Framing your social media efforts

22 02 2010

I really like this blog post by Chris Brogan, I find myself going back to it regularly. He also often talks about growing bigger ears… I have big ears so thats not a problem, but the challenge of framing our social media efforts is another matter.

Chris outlines 3 basic principles, which I have tried to apply to event marketing:

1) Listening – Listen to your audience, find the top bloggers, leading tweeters, best publications and listen to them and their followers/readers. This can help frame your story, give you deeper insight to your customers and help you spot industry trends or topics.  It helps build a better product and improves the marketing. Always listen before you talk.

2) Connecting – Once you have found the main forums where your audience or community is gathering online, you need to start connecting.  Conferences are all about connections, so connect with speakers, sponsors, delegates, and anyone active in your community, most of all help them connect.

3) Publishing – Start publishing content, blogging tweeting or adding content to the forums you have been monitoring and on yor own site. From an event point of view, you can use your site to start publishing content from speakers and sponsors.  Remember the internet has a long memmory, so don’t rush in starting to sell your product. Don’t make your first tweet a discount announcement!  As Tim O’Reilly says “Add more value than you can capture”.  It’s vitally important to remember it’s a fine line between, “thanks nice to know” and “Gee you’re annoying”.

I think the next most important thing is to set a realistic time frame and SMART goals. So you can guage your performance over time.

Whilst we are on the topic of social media, I have seen a lot of discussion lately about who should own it within an organization. Given you can’t control the message, and that utlimately the idea is the customers are in control, I think its a mute point. Every department needs to find a way to leverage social media if organizations are truly going to benefit from this new medium. 

Just my thoughts! What about you?




One response

24 02 2010
Chris Archer

Hi Jason,

Great post!

Of the three basic principles, I find ‘Listening’ the hardest to do! Or better yet, the ‘sourcing’ of the right contacts, bloggers, influencers. The online world is so big, how does one narrow it down?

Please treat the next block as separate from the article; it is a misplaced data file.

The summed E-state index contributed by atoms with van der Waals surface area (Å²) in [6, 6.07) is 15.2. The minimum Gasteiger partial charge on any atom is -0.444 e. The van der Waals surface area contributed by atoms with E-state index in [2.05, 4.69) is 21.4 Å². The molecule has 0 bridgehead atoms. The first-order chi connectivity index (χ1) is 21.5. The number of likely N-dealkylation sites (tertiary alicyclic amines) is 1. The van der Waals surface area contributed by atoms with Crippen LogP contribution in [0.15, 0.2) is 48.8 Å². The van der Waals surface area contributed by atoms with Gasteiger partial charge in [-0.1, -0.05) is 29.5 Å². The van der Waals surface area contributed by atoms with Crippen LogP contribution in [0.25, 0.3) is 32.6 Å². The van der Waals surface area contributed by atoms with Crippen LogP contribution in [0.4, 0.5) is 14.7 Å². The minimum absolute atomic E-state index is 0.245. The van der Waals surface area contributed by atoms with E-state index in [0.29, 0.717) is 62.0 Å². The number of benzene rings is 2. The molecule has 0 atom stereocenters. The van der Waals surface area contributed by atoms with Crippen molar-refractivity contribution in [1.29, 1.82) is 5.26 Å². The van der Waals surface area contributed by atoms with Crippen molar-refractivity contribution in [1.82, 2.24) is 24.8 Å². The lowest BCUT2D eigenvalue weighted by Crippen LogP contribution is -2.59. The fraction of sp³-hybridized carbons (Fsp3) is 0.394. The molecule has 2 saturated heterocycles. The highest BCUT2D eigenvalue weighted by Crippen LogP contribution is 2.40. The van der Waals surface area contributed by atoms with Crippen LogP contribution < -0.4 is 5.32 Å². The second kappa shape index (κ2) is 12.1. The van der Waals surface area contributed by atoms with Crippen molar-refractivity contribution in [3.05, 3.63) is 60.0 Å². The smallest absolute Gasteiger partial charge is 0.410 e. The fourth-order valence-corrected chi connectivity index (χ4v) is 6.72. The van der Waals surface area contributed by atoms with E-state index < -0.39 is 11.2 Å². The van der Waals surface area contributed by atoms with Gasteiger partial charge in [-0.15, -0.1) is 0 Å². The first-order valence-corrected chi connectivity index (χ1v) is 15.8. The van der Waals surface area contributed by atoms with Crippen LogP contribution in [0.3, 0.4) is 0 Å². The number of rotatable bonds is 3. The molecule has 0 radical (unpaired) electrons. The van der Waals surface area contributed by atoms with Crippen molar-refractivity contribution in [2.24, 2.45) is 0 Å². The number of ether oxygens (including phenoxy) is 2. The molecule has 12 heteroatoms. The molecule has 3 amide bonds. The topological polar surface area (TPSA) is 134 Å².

In conference marketing we are fortunate enough to have various stakeholders available to us who can promote our event (or advocate) externally. Something i’ve started recently is to ask any speaker I am in contact with to update their ‘LinkedIn’ status with something like “I’ll be presenting at X conference in CITY, this MONTH, here’s more information, hope to see you there:” – ultimately we have a speaker advocating our event to their contacts!

It’s a fine line between, “thanks nice to know” and “Gee you’re annoying”.

TOTALLY agree with this Jason.

In sharing the content I produce for our conferences on LinkedIn (for example), I’ve had to ensure i’m pushing the VALUE of the content, rather than pushing the EVENT i’m marketing. People are sensitive on being sold to.

If your content is readily available to your target, and VALUEABLE enough for them to enquire about your event, then you’ve done a good job!

Just my observations! Thanks for the post.

Leave a Reply

Fill in your details below or click an icon to log in: Logo

You are commenting using your account. Log Out /  Change )

Google+ photo

You are commenting using your Google+ account. Log Out /  Change )

Twitter picture

You are commenting using your Twitter account. Log Out /  Change )

Facebook photo

You are commenting using your Facebook account. Log Out /  Change )


Connecting to %s